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What Does it Mean to Be a Hero?

Posted by Anthony on November 4, 2008

By Anthony J. Aschettino

As the election season enters its final days (or, most likely by the time this article goes to print, its final day) questions still remain, and will remain to be debated long after the final votes are tallied, about the rhetoric of the Presidential election. It is of course only natural for the candidates to attempt and define themselves as something positive as well as cultivate an equally negative character assesement for their opponents. Thus Senator Obama would like the electorate to associate himself with words like “hope” and “change”, whereas he has sought to imply that his opponent is simply “more of the same”. Senator McCain has likewise lobbed words such as “Socialist” and “inexperienced” over at the Obama camp while identifying himself by the now ubiquitous term “maverick” as well as “patriotic”. There is one term, however, that both all people involved have ceded to the McCain camp: that of “hero” or “war hero” when describing Senator McCain.

It is true that Senator McCain fought for The United States in Vietnam as a pilot. He was shot down, captured, tortured horribly, and to this day suffers from the aftereffects of his experiences. There is no question that he loves his country and was willing to if necessary make the ultimate sacrifice on her behalf. Yet the association of what he did with the term “hero” begs asking what it is exactly that makes one a hero. Does fighting for your country make you a “war hero”? Does it matter if the cause for which you are fighting is right or wrong? Is it the act of surviving as a POW that makes one a hero? Was it the fact that he was tortured that made him a hero? These are all legitimate questions and they demand answers.

Senator McCain certainly put his life on the line for his country, and one could argue that anyone who volunteers to make the ultimate sacrifice for his or her country is worthy of admiration. Still that would imply, and perhaps not wrongly, that all members of the American military being volunteers are heroes in their own fashion. The fact that he long endured captivity and torture speaks volumes about his character; is it this then that makes him a hero? On the other hand, he was not known to have committed any acts that people normally associate with the word “heroic”. American military lore is replete with examples of those who went beyond the call of duty, many of whom lost limbs or their lives, in the service of their country; reading up on the stories of those who were awarded the Medal of Honor gives ample evidence of the acts that one would normally consider associated with a hero.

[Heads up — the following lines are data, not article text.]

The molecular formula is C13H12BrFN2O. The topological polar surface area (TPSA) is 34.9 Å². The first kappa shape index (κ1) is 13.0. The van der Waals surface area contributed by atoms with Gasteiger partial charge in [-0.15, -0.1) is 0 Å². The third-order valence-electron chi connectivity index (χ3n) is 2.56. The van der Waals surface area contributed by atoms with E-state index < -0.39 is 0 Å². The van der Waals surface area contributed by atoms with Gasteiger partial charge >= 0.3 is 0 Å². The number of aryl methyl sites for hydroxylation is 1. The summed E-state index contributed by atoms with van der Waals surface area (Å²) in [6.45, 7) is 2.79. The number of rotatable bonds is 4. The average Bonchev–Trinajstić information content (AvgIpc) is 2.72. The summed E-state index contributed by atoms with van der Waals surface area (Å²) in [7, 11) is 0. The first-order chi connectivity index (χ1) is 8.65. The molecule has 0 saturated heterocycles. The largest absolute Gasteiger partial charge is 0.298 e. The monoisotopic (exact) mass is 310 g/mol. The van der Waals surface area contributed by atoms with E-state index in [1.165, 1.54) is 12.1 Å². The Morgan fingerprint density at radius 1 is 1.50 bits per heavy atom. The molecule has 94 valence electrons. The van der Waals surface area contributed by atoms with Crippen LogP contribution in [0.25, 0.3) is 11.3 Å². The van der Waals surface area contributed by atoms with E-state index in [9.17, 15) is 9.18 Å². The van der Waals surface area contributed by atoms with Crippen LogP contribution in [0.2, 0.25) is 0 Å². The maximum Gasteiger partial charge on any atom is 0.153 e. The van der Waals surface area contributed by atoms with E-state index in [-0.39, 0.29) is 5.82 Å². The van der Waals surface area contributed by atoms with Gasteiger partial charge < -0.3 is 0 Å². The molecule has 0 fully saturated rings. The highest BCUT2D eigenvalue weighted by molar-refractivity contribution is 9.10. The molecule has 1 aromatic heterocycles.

Does it matter that the war in which he served, Vietnam, was unpopular at home and seen as imperialistic in nature abroad? Would it have been better if he had served in a previous war such as The Second World War, where there was a clearer distinction of good and bad? Even then, there were plenty of Germans for example who acted heroically in battle; one would be hard pressed to consider a soldier of the Nazi military machine a hero, and yet some of them fought heroically against the Soviet Union and were subjected to the same captivity and torture that Senator McCain suffered. There is, of course, no legitimate comparison between the military actions of The United States in Vietnam and that of Germany during the Second World War, yet again it raises the overriding question of what makes one a hero.

At the end of the day Americans hold their military, rightly so, in almost a sacred regard. Despite the many shortcomings in American foreign policy, the overall beliefs for which American soldiers fight, suffer, and die remain lofty in idea even if not in always in practice. A soldier, after all, is not asked to comment on the political agenda of a military operation but rather to act as the instrument of that policy which results in such action. Having said that, Senator McCain may well be worthy of the appellation “hero”, but perhaps no more than any of those men and women who lie still under the countless crosses, Stars of David, crescents, and other emblems that dot the many cemeteries spread around the world in silent testimony to the idea that fighting for ones country is indeed a noble thing.


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